The end result of all that madness was I researched this on the web and came across the Strymon website and immediately looked into your power supplies. I briefly considered the competition (think black boxes that are in every guitar supply store!) but upon further investigation (web and YouTube) I learned that even those very popular black boxes were having issues now and then. So I stepped up, ordered the Strymon Zuma, it shipped amazingly fast out here to Seattle area. As soon as I connected the three pedals and powered the Zuma up all of those problems disappeared completely, Everything worked perfectly, no hums, no pedal delays, all other previous issues gone, just pure clean sound, it was such a relief. The multiple, high power, isolated channels on the Zuma are key as they kill most problems before they have a chance to sneak into your configuration. As mentioned elsewhere, things like Wah pedals and such demand additional attention but I’m confident as I add pedals down the road the Zuma will power and protect the pedal chain. For anyone looking at pedal power I simply cannot give higher accolades to the Zuma, it works flawlessly and looks so good I’ll be placing it on top of the board with the pedals!.

  10. Henrik says:

    I use an amp-switching pedal from Lehle, the Dual SGOS, which has stereo capability.

    http://lehle.com/EN/Lehle-Dual-SGoS

    The important part is: “Hum loops are completely excluded, thanks to electrical isolation of outputs A and B by the Lehle LTHZ high-end transformer.”

    Works great as the last in the chain before the amps! Also allows you to match the output level between the signals going into the amps.

    Cheers

  11. Henrik says:

    Oh, and the Lehle SGOS has a ground lift button 🙂

  12. John says:

    I just got my sunset it sound great but what can i do about the 69 cycle hum? I have a Strat with noiseless pups

    • Strymon Matt says:

      @John — Sorry to hear you are having trouble. Noise issues like hum from the AC outlet isn’t something inherently common to our pedals. Please email us at support@strymon.net and we will be happy to try and help you troubleshoot your noise troubles.

  13. Serge says:

    Hi! My Timeline is connected to a Voodoo Lab 4×4. But when you turn on the effect, a whistle appears. What could be the matter?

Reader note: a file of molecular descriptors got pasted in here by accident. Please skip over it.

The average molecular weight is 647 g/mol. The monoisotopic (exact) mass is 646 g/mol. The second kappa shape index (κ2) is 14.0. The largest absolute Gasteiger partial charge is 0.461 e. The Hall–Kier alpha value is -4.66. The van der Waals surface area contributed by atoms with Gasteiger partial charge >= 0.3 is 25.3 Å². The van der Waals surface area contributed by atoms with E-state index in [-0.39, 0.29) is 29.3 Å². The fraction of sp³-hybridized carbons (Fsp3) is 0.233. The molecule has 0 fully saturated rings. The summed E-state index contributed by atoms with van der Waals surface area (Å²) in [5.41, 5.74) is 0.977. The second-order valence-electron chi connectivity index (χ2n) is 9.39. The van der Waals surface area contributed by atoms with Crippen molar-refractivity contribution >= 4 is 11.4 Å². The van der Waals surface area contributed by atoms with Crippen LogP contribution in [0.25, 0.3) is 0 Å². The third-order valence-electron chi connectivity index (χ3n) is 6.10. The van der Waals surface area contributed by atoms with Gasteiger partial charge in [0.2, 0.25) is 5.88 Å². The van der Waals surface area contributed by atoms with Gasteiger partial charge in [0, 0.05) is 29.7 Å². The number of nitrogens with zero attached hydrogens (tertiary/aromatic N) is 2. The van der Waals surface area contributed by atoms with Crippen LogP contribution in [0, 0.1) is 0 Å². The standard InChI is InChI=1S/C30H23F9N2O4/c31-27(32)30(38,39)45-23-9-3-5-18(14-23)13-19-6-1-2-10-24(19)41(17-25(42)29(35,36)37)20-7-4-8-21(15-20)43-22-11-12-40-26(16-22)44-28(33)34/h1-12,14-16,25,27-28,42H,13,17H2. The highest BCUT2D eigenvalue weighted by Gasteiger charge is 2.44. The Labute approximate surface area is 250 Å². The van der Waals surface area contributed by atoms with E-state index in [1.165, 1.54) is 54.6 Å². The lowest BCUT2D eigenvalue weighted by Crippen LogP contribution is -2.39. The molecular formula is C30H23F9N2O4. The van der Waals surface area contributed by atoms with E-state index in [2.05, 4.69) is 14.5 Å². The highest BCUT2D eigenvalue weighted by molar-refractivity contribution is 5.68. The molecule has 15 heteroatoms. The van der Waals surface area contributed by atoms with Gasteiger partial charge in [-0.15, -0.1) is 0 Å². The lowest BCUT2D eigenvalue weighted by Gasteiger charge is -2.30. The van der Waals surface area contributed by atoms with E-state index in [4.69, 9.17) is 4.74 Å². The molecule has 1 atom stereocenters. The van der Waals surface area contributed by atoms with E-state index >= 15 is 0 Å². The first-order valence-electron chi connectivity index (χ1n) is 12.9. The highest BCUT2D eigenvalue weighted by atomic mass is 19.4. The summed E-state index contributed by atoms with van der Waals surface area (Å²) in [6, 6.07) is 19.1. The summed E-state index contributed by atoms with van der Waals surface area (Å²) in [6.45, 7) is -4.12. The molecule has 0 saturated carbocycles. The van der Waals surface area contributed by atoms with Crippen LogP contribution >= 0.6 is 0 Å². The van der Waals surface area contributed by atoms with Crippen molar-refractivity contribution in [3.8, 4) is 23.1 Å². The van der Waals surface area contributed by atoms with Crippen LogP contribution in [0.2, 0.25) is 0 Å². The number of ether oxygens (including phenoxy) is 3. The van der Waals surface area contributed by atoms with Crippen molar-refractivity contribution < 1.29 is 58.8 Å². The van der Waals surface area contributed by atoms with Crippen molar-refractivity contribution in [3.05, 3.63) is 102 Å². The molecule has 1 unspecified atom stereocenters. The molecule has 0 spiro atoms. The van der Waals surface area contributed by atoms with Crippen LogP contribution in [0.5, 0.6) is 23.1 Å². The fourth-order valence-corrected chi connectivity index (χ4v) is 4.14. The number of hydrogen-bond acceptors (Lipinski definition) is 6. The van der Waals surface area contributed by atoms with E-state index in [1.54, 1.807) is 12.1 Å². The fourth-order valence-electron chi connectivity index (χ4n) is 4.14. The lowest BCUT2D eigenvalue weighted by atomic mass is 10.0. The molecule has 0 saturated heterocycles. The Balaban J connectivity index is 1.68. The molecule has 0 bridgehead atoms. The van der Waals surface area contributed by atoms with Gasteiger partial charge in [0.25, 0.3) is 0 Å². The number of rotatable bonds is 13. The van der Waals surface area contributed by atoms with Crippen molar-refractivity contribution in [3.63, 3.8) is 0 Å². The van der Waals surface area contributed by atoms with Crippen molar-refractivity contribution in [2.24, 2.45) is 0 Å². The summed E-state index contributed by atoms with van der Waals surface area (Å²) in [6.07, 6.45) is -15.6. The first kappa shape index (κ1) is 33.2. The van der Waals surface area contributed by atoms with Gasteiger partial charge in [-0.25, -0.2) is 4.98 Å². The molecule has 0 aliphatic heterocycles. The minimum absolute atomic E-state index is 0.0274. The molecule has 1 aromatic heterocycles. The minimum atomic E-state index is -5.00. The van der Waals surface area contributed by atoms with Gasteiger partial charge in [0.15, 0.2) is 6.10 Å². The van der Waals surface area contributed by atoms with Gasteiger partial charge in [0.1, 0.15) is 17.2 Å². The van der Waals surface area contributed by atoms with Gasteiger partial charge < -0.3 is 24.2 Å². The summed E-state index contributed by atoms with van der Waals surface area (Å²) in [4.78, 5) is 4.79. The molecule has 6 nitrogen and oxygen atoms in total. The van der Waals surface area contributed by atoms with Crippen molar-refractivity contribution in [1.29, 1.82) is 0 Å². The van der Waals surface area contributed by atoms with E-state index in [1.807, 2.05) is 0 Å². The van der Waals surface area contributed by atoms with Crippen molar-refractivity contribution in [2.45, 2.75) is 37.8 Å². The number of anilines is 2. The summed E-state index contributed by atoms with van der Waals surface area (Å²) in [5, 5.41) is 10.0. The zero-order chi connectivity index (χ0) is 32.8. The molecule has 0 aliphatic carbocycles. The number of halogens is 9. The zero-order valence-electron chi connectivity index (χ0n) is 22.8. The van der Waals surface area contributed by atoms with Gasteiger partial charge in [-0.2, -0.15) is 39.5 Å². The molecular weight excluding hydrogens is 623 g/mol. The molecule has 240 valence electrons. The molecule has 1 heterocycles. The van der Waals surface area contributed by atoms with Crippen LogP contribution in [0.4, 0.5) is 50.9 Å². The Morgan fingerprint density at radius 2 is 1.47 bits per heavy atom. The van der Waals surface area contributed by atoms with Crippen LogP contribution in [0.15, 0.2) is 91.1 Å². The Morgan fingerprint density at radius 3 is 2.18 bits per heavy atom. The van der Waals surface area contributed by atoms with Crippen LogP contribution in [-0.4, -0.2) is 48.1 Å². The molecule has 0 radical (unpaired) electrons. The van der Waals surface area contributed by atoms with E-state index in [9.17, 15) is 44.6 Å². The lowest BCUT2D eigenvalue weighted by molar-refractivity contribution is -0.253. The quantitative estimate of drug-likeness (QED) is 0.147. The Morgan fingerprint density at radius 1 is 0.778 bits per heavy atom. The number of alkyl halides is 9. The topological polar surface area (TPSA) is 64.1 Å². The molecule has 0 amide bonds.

• Matt says:

      @Serge – Are you powering more than just the TimeLine off one of the outputs? A noise like this is usually an indication that the pedal is not isolated off the power, and a ground loops has formed. Digital pedals do not like sharing ground through their power supplies. If your outputs are not properly isolated, or if the TimeLine is being daisy chained from an output, you will experience a noise like this. Please try powering your TimeLine with the factory power supply and see if the issue persists.

      • Serge says:

        Thanks for the answer! The problem was in my inattention 🙂 The Timeline was plugged into a 12-volt connector. After I switched it to a 9 volt socket, the whistle disappeared.

  14. Mark Dunbar says:

    ooops kiss the warranty goodbye.

  15. george says:

    hey men why when the power cable moves inside the dc in jack my pedals make a scratchy sound and sometimes lose power at all? they are a couple of analog pedals nothing digital or something it seems that the power jack is cheap does it matter?

    • Hugo says:

      @George – I’m not quite sure why your pedals would make that noise, but I do know that the jacks should not be moving around in the jacks while performing. I would make sure that you secure your pedals to a board along with all audio and power cables to prevent this from happening to begin with.

  16. Andrew Karns says:

    I have an issue that is strange. I am using a Marshall dsl40cr. I have about ten pedals. 4 connected to amp input and 6 in the fx loop. On the high gain channel, I get what sounds like a ground issue hum. When I take the cable that is normally plugged into my guitar and hold it over the pedals on the input side, the sound gets much louder. But when I hold it over the pedals in the fx loop, the noise almost completely disappears. Any ideas what I should try?

    Thanks,

    Andrew

    • Hugo says:

      @Andrew Karns – Sorry to hear that you are having trouble. From your description, it sounds like you may have a ground loop in your setup that more than likely exists with both high and low gain channels, but the high gain significantly raises the noise floor along including the ground loop hum. You should try lifting the ground on the cable connecting to the EFFECTS RETURN from the pedals with either a ground eliminator box, or cutting the ground sleeve wire on that cable to see if it clears up this hum. Please send us an email to support@strymon.net if you have further trouble.